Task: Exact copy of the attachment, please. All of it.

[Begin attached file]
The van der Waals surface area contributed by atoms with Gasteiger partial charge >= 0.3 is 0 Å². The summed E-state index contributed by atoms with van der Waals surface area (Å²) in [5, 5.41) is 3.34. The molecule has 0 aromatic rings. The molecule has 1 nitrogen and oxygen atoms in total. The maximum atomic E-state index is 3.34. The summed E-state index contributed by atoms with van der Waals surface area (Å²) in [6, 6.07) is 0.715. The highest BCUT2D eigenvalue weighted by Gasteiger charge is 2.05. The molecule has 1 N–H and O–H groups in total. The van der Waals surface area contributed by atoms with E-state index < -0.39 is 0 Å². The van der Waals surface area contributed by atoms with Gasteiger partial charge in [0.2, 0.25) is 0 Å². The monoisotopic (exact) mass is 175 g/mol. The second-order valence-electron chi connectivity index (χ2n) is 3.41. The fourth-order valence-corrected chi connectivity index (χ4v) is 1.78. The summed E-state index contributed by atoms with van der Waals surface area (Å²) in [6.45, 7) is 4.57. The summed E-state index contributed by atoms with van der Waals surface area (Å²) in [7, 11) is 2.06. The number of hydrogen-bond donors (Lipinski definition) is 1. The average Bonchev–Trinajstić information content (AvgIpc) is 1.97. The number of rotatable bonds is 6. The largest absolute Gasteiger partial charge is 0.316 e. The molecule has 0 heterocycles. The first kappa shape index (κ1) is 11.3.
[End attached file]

The van der Waals surface area contributed by atoms with Gasteiger partial charge >= 0.3 is 0 Å². The summed E-state index contributed by atoms with van der Waals surface area (Å²) in [5, 5.41) is 3.34. The molecule has 0 aromatic rings. The molecule has 1 nitrogen and oxygen atoms in total. The maximum atomic E-state index is 3.34. The summed E-state index contributed by atoms with van der Waals surface area (Å²) in [6, 6.07) is 0.715. The highest BCUT2D eigenvalue weighted by Gasteiger charge is 2.05. The molecule has 1 N–H and O–H groups in total. The van der Waals surface area contributed by atoms with E-state index < -0.39 is 0 Å². The van der Waals surface area contributed by atoms with Gasteiger partial charge in [0.2, 0.25) is 0 Å². The monoisotopic (exact) mass is 175 g/mol. The second-order valence-electron chi connectivity index (χ2n) is 3.41. The fourth-order valence-corrected chi connectivity index (χ4v) is 1.78. The summed E-state index contributed by atoms with van der Waals surface area (Å²) in [6.45, 7) is 4.57. The summed E-state index contributed by atoms with van der Waals surface area (Å²) in [7, 11) is 2.06. The number of hydrogen-bond donors (Lipinski definition) is 1. The average Bonchev–Trinajstić information content (AvgIpc) is 1.97. The number of rotatable bonds is 6. The largest absolute Gasteiger partial charge is 0.316 e. The molecule has 0 heterocycles. The first kappa shape index (κ1) is 11.3.